Court Orders Government to Submit Search Protocol Prior To Examining Seized Computer
321 F. Supp. 2d 953 (N.D. Ill. 2004)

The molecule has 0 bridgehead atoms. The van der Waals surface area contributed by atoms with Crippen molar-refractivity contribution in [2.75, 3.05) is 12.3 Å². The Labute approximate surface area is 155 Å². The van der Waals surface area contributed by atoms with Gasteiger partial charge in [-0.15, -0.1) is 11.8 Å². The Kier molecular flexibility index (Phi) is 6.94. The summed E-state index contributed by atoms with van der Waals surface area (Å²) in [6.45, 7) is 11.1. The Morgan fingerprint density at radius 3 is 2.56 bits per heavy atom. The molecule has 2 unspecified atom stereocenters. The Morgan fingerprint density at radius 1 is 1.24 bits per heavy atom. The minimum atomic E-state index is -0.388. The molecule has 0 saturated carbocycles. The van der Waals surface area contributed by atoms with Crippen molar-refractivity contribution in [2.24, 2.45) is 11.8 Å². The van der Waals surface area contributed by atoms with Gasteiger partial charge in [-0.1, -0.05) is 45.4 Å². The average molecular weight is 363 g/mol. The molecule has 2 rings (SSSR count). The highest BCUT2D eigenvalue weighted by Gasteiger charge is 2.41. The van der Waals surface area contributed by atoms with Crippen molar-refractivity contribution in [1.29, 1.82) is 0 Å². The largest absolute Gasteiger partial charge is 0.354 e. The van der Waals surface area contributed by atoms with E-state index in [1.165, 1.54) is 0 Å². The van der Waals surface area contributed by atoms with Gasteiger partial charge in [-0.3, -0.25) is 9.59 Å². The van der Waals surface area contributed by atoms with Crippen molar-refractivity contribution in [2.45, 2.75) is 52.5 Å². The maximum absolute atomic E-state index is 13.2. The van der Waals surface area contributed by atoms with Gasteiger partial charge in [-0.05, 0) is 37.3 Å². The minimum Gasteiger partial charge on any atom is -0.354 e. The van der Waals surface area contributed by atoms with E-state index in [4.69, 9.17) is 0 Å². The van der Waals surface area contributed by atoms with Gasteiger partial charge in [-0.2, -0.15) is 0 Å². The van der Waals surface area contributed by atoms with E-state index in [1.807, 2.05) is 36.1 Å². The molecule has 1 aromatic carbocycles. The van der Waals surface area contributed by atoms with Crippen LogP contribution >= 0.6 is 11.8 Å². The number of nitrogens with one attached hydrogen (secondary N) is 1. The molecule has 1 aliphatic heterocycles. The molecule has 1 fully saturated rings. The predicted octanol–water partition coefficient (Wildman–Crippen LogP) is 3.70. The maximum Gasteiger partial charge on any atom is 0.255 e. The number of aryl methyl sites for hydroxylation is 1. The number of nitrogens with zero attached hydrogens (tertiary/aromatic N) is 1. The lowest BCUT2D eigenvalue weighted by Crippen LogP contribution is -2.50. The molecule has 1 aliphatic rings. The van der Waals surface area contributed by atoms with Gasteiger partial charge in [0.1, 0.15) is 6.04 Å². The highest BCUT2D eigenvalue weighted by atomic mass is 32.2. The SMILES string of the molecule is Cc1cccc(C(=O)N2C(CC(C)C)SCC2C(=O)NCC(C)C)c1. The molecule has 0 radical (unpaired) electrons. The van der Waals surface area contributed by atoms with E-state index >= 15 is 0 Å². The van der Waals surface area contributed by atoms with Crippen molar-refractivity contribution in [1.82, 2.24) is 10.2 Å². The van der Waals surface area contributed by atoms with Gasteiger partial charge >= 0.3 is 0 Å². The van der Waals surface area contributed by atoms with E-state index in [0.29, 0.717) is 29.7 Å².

In a case that involved the seizure of a computer and electronic storage media, the government sought relief from the court’s order, which instructed the government to submit a search protocol before it forensically examined the seized items. The original order outlined the search protocol to ensure that irrelevant or privileged data was not examined. The government objected to the court’s order—it argued that a court could not regulate the manner in which a computer was searched once probable cause was established. The government analogized the search of a computer hard drive to the search of a file cabinet concerning papers: the government urged that just as the court could not regulate the manner in which a file cabinet was searched, it could not regulate the search of computer files. The court found the government’s argument unpersuasive and distinguished the two based on the existence of certain tools allowing the search of computer information to be more targeted than a search of hard copy documents. The court stated that these tools afforded the government the ability to limit its search by date range, key words, specific files, and specific software programs. Based on this, the court held the search protocol was necessary in order to meet the particularity requirement of a constitutional search warrant.